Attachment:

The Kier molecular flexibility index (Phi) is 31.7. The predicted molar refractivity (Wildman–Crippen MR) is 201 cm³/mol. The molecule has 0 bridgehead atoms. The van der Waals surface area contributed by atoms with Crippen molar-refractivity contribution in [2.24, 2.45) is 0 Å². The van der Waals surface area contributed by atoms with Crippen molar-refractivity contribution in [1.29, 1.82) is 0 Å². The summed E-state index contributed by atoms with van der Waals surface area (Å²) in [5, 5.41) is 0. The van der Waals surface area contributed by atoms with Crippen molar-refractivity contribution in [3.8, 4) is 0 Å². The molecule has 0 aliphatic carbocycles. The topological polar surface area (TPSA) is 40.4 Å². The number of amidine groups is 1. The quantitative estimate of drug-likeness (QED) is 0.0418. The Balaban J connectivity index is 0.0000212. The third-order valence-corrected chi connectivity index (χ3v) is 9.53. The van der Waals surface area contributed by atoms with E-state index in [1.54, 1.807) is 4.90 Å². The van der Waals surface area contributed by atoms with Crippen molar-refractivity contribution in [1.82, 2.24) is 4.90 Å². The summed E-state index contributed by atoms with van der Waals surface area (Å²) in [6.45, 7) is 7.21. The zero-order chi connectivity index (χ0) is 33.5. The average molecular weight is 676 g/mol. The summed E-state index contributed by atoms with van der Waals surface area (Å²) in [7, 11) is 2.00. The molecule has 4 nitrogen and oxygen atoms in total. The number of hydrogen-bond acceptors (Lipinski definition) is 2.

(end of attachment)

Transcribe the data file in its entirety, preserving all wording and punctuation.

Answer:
The Kier molecular flexibility index (Phi) is 31.7. The predicted molar refractivity (Wildman–Crippen MR) is 201 cm³/mol. The molecule has 0 bridgehead atoms. The van der Waals surface area contributed by atoms with Crippen molar-refractivity contribution in [2.24, 2.45) is 0 Å². The van der Waals surface area contributed by atoms with Crippen molar-refractivity contribution in [1.29, 1.82) is 0 Å². The summed E-state index contributed by atoms with van der Waals surface area (Å²) in [5, 5.41) is 0. The van der Waals surface area contributed by atoms with Crippen molar-refractivity contribution in [3.8, 4) is 0 Å². The molecule has 0 aliphatic carbocycles. The topological polar surface area (TPSA) is 40.4 Å². The number of amidine groups is 1. The quantitative estimate of drug-likeness (QED) is 0.0418. The Balaban J connectivity index is 0.0000212. The third-order valence-corrected chi connectivity index (χ3v) is 9.53. The van der Waals surface area contributed by atoms with E-state index in [1.54, 1.807) is 4.90 Å². The van der Waals surface area contributed by atoms with Crippen molar-refractivity contribution in [1.82, 2.24) is 4.90 Å². The summed E-state index contributed by atoms with van der Waals surface area (Å²) in [6.45, 7) is 7.21. The zero-order chi connectivity index (χ0) is 33.5. The average molecular weight is 676 g/mol. The summed E-state index contributed by atoms with van der Waals surface area (Å²) in [7, 11) is 2.00. The molecule has 4 nitrogen and oxygen atoms in total. The number of hydrogen-bond acceptors (Lipinski definition) is 2.